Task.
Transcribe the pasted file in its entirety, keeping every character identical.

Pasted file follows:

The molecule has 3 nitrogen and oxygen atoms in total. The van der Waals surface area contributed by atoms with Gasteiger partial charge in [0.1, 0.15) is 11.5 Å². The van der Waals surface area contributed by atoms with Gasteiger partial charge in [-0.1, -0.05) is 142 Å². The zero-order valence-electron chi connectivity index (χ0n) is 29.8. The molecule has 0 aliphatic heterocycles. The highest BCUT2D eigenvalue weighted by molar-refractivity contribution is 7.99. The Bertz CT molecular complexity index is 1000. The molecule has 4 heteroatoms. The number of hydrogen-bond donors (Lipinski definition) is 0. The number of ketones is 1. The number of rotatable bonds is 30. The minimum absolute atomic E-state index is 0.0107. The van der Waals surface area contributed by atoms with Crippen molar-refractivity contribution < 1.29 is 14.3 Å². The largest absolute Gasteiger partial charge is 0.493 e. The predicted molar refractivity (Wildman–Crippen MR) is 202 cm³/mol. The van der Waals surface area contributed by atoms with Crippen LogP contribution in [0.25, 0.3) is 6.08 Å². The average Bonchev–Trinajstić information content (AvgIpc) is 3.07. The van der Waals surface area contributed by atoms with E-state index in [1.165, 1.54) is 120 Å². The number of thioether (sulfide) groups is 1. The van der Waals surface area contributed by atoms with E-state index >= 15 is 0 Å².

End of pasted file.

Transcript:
The molecule has 3 nitrogen and oxygen atoms in total. The van der Waals surface area contributed by atoms with Gasteiger partial charge in [0.1, 0.15) is 11.5 Å². The van der Waals surface area contributed by atoms with Gasteiger partial charge in [-0.1, -0.05) is 142 Å². The zero-order valence-electron chi connectivity index (χ0n) is 29.8. The molecule has 0 aliphatic heterocycles. The highest BCUT2D eigenvalue weighted by molar-refractivity contribution is 7.99. The Bertz CT molecular complexity index is 1000. The molecule has 4 heteroatoms. The number of hydrogen-bond donors (Lipinski definition) is 0. The number of ketones is 1. The number of rotatable bonds is 30. The minimum absolute atomic E-state index is 0.0107. The van der Waals surface area contributed by atoms with Crippen molar-refractivity contribution < 1.29 is 14.3 Å². The largest absolute Gasteiger partial charge is 0.493 e. The predicted molar refractivity (Wildman–Crippen MR) is 202 cm³/mol. The van der Waals surface area contributed by atoms with Crippen LogP contribution in [0.25, 0.3) is 6.08 Å². The average Bonchev–Trinajstić information content (AvgIpc) is 3.07. The van der Waals surface area contributed by atoms with E-state index in [1.165, 1.54) is 120 Å². The number of thioether (sulfide) groups is 1. The van der Waals surface area contributed by atoms with E-state index >= 15 is 0 Å².